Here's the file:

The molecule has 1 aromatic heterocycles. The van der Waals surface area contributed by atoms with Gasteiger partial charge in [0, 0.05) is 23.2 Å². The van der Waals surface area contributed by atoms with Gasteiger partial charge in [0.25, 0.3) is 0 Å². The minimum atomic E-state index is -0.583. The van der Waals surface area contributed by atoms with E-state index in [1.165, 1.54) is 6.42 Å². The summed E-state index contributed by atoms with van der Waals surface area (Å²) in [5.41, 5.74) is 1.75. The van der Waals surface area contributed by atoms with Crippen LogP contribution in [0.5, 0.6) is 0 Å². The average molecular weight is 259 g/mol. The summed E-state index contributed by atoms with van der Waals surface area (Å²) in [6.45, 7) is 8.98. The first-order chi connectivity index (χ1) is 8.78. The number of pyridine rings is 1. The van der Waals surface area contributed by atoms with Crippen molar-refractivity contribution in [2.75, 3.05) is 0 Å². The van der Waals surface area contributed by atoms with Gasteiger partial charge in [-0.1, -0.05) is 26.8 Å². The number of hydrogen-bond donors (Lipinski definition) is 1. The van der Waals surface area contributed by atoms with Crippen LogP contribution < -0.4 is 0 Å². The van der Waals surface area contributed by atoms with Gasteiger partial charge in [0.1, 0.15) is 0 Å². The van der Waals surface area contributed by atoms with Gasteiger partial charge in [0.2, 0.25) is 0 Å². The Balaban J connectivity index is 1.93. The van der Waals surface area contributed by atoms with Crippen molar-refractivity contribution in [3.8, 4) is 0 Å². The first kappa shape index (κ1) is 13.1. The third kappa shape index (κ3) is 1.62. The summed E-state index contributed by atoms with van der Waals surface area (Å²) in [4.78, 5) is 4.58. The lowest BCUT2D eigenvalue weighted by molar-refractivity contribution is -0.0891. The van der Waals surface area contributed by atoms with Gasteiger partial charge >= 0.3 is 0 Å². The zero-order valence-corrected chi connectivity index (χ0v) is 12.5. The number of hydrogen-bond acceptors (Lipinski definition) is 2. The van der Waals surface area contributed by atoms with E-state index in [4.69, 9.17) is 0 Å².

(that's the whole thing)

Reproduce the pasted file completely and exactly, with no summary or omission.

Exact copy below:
The molecule has 1 aromatic heterocycles. The van der Waals surface area contributed by atoms with Gasteiger partial charge in [0, 0.05) is 23.2 Å². The van der Waals surface area contributed by atoms with Gasteiger partial charge in [0.25, 0.3) is 0 Å². The minimum atomic E-state index is -0.583. The van der Waals surface area contributed by atoms with E-state index in [1.165, 1.54) is 6.42 Å². The summed E-state index contributed by atoms with van der Waals surface area (Å²) in [5.41, 5.74) is 1.75. The van der Waals surface area contributed by atoms with Crippen LogP contribution in [0.5, 0.6) is 0 Å². The average molecular weight is 259 g/mol. The summed E-state index contributed by atoms with van der Waals surface area (Å²) in [6.45, 7) is 8.98. The first-order chi connectivity index (χ1) is 8.78. The number of pyridine rings is 1. The van der Waals surface area contributed by atoms with Crippen molar-refractivity contribution in [2.75, 3.05) is 0 Å². The van der Waals surface area contributed by atoms with Gasteiger partial charge in [-0.1, -0.05) is 26.8 Å². The number of hydrogen-bond donors (Lipinski definition) is 1. The van der Waals surface area contributed by atoms with Crippen LogP contribution < -0.4 is 0 Å². The van der Waals surface area contributed by atoms with Gasteiger partial charge in [0.1, 0.15) is 0 Å². The van der Waals surface area contributed by atoms with Gasteiger partial charge in [0.2, 0.25) is 0 Å². The Balaban J connectivity index is 1.93. The van der Waals surface area contributed by atoms with Crippen molar-refractivity contribution in [3.8, 4) is 0 Å². The first kappa shape index (κ1) is 13.1. The third kappa shape index (κ3) is 1.62. The summed E-state index contributed by atoms with van der Waals surface area (Å²) in [4.78, 5) is 4.58. The lowest BCUT2D eigenvalue weighted by molar-refractivity contribution is -0.0891. The van der Waals surface area contributed by atoms with Gasteiger partial charge >= 0.3 is 0 Å². The zero-order valence-corrected chi connectivity index (χ0v) is 12.5. The number of hydrogen-bond acceptors (Lipinski definition) is 2. The van der Waals surface area contributed by atoms with E-state index in [4.69, 9.17) is 0 Å².